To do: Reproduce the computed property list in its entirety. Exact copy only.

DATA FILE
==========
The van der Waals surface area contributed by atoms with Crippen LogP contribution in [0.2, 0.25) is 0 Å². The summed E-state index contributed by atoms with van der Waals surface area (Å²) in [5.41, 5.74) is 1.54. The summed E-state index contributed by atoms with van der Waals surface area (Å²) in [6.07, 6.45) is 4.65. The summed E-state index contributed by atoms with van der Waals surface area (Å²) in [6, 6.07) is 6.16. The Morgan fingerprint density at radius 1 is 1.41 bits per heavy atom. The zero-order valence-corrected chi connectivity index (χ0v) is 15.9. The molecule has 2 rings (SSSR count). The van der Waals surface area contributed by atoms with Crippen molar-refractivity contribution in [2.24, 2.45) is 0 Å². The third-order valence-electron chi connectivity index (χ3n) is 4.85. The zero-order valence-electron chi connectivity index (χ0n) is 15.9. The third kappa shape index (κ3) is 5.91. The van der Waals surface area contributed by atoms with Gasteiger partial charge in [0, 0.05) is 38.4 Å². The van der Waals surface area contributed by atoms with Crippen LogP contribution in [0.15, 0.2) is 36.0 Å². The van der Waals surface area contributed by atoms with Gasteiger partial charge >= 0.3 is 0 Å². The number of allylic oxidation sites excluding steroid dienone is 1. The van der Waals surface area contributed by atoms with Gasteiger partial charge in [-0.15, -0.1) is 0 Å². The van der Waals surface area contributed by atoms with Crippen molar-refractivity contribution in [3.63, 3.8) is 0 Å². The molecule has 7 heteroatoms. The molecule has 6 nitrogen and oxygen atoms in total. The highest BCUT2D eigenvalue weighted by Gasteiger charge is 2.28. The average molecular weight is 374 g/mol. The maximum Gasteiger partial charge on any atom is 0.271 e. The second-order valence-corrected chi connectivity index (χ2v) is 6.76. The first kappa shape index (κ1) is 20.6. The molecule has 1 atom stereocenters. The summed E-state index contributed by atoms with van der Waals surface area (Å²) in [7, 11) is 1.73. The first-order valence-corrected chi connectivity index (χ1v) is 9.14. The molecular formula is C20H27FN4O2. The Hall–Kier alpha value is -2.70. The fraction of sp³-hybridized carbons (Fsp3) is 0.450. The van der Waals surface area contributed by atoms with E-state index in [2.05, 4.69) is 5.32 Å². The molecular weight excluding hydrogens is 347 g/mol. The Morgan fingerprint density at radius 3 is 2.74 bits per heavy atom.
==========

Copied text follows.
The van der Waals surface area contributed by atoms with Crippen LogP contribution in [0.2, 0.25) is 0 Å². The summed E-state index contributed by atoms with van der Waals surface area (Å²) in [5.41, 5.74) is 1.54. The summed E-state index contributed by atoms with van der Waals surface area (Å²) in [6.07, 6.45) is 4.65. The summed E-state index contributed by atoms with van der Waals surface area (Å²) in [6, 6.07) is 6.16. The Morgan fingerprint density at radius 1 is 1.41 bits per heavy atom. The zero-order valence-corrected chi connectivity index (χ0v) is 15.9. The molecule has 2 rings (SSSR count). The van der Waals surface area contributed by atoms with Crippen molar-refractivity contribution in [2.24, 2.45) is 0 Å². The third-order valence-electron chi connectivity index (χ3n) is 4.85. The zero-order valence-electron chi connectivity index (χ0n) is 15.9. The third kappa shape index (κ3) is 5.91. The van der Waals surface area contributed by atoms with Gasteiger partial charge in [0, 0.05) is 38.4 Å². The van der Waals surface area contributed by atoms with Crippen LogP contribution in [0.15, 0.2) is 36.0 Å². The van der Waals surface area contributed by atoms with Gasteiger partial charge >= 0.3 is 0 Å². The number of allylic oxidation sites excluding steroid dienone is 1. The van der Waals surface area contributed by atoms with Gasteiger partial charge in [-0.15, -0.1) is 0 Å². The van der Waals surface area contributed by atoms with Crippen molar-refractivity contribution in [3.63, 3.8) is 0 Å². The molecule has 7 heteroatoms. The molecule has 6 nitrogen and oxygen atoms in total. The highest BCUT2D eigenvalue weighted by Gasteiger charge is 2.28. The average molecular weight is 374 g/mol. The maximum Gasteiger partial charge on any atom is 0.271 e. The second-order valence-corrected chi connectivity index (χ2v) is 6.76. The first kappa shape index (κ1) is 20.6. The molecule has 1 atom stereocenters. The summed E-state index contributed by atoms with van der Waals surface area (Å²) in [7, 11) is 1.73. The first-order valence-corrected chi connectivity index (χ1v) is 9.14. The molecular formula is C20H27FN4O2. The Hall–Kier alpha value is -2.70. The fraction of sp³-hybridized carbons (Fsp3) is 0.450. The van der Waals surface area contributed by atoms with E-state index in [2.05, 4.69) is 5.32 Å². The molecular weight excluding hydrogens is 347 g/mol. The Morgan fingerprint density at radius 3 is 2.74 bits per heavy atom.